- Join a Support Group or Cancer Retreat here at Smith Center
- Find a counselor, social worker, or psychiatrist with expertise in cancer-related distress through the American Psychosocial Oncology Society (866.276.7443) or Psychology Today’s – Find a Therapist DC website
- Find a local support group
6. Consider Complementary and Supportive Therapies
Many people find improved wellbeing, stress reduction, and relief of symptoms and treatment side effects through complementary therapies such as acupuncture, naturopathy, yoga, and massage. You can learn more about Complementary Therapies at our Retreats and Navigating Cancer Programs or online at the National Center for Complementary and Alternative Medicine.
- Acupuncture – Acupuncture is often sought by those undergoing conventional cancer treatment to lessen side effects, including nausea and fatigue. It can be a useful adjunct to pain medication and some evidence points to increased immune function. Patients report improved sleep, digestion and appetite.
- Bodywork & Oncology Massage – There are many forms of bodywork, each with its own benefits. These include Alexander Technique, Craniosacral Therapy, massage, Polarity Therapy, Rolfing, and Shiatsu. Note: Concern has been expressed over the use of vigorous bodywork in the presence of metastatic disease. Please consult with your oncologist prior to starting any bodywork.
- Naturopathy – Naturopathy focuses considerable attention on nutrition to improve immune function and strengthen the body; can help reduce the side effects of treatment; relieves the burden of minor illnesses and can relieve depression and anxiety.
- Reiki & Energy Healing – Reiki is one form of energy healing, along with healing touch, therapeutic touch, Barbara Brennan Energy Healing and others. Anecdotal reports credit this modality with decreasing stress and anxiety, reducing fatigue, increasing stamina and deepening emotional and spiritual growth. It’s also reported to aid in the recovery of emotional and physical trauma and may minimize the side effects of conventional cancer treatments.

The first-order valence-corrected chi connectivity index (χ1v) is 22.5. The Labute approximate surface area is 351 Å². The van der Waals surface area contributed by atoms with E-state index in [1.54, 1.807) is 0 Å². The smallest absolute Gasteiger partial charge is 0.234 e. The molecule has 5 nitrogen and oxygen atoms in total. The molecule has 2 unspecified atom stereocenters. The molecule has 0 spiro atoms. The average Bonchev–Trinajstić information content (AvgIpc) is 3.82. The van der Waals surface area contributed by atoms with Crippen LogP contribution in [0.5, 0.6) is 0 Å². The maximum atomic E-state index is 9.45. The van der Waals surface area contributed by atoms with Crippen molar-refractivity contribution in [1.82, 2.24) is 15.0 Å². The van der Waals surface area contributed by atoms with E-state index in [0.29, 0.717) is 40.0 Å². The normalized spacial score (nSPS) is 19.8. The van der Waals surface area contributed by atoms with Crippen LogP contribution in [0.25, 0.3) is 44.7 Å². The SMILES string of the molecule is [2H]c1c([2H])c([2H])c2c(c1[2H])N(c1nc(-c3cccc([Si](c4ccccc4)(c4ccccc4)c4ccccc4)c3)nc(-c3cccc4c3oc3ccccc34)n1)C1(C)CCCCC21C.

- Yoga, Meditation, QiGong & Tai Chi – In general, these practices can improve relaxation and reduce stress; ease anxiety and depression; support the immune system, decrease pain; improve alignment, circulation and flexibility; and lower heart and respiration rates.
Need more? Browse our extended list of local & national resources
There are many great organizations here in Washington, DC and around the country that offer more information and support that can help you along your way. We’ve listed a few to get you started.
- American Institute for Cancer Research – Offers latest research in diet, nutrition, and lowering risk of cancer overall; also involved with advocacy and policy work.
- Commonweal – Smith Center’s sister organization in Bolinas, California and west coast model for our Weeklong Cancer Retreats; on-line text of Michael Lerner’s “Choices in Healing: Integrating the Best of Conventional and Complementary Approaches to Cancer”
- Livestrong – A national organization providing a variety of educational and support services remotely throughout the country. Particular focus on fertility and cancer education.
- National Center for Complementary and Alternative Medicine (NCCAM) – Using scientific research, advocates for complementary and alternative medicine and their roles in improving healthcare.
- National Cancer Institute, Office of Cancer Survivorship – Resource center aiming to enhance quality and length of survival, also conducts research regarding effects of cancer treatment.
- National Cancer Institute, Office of Complementary Medicine – Resource center aiming to enhance quality and length of survival, also conducts research regarding effects of cancer treatment.
- The Center for Mind-Body Medicine – Local educational organization that offers trainings and programs to healthcare professionals and patients in mind-body techniques for healing.